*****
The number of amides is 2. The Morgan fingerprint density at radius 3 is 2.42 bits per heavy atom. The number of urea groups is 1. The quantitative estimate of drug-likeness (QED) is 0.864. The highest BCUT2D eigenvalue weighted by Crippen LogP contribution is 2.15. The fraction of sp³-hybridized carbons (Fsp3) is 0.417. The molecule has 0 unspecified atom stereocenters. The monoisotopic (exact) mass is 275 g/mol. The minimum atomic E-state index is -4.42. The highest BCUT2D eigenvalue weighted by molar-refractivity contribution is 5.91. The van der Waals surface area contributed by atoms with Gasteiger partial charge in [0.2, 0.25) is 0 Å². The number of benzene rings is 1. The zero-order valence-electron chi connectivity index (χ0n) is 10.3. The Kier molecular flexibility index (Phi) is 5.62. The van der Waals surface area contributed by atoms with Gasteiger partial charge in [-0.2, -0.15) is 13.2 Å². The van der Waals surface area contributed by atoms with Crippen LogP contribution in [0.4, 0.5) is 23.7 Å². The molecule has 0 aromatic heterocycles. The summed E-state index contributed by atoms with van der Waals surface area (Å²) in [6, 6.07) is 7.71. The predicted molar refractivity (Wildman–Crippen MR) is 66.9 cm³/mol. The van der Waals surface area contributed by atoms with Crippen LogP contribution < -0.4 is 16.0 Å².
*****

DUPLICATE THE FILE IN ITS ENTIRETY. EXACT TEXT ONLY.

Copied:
The number of amides is 2. The Morgan fingerprint density at radius 3 is 2.42 bits per heavy atom. The number of urea groups is 1. The quantitative estimate of drug-likeness (QED) is 0.864. The highest BCUT2D eigenvalue weighted by Crippen LogP contribution is 2.15. The fraction of sp³-hybridized carbons (Fsp3) is 0.417. The molecule has 0 unspecified atom stereocenters. The monoisotopic (exact) mass is 275 g/mol. The minimum atomic E-state index is -4.42. The highest BCUT2D eigenvalue weighted by molar-refractivity contribution is 5.91. The van der Waals surface area contributed by atoms with Gasteiger partial charge in [0.2, 0.25) is 0 Å². The number of benzene rings is 1. The zero-order valence-electron chi connectivity index (χ0n) is 10.3. The Kier molecular flexibility index (Phi) is 5.62. The van der Waals surface area contributed by atoms with Gasteiger partial charge in [-0.2, -0.15) is 13.2 Å². The van der Waals surface area contributed by atoms with Crippen LogP contribution in [0.4, 0.5) is 23.7 Å². The molecule has 0 aromatic heterocycles. The summed E-state index contributed by atoms with van der Waals surface area (Å²) in [6, 6.07) is 7.71. The predicted molar refractivity (Wildman–Crippen MR) is 66.9 cm³/mol. The van der Waals surface area contributed by atoms with Crippen LogP contribution < -0.4 is 16.0 Å².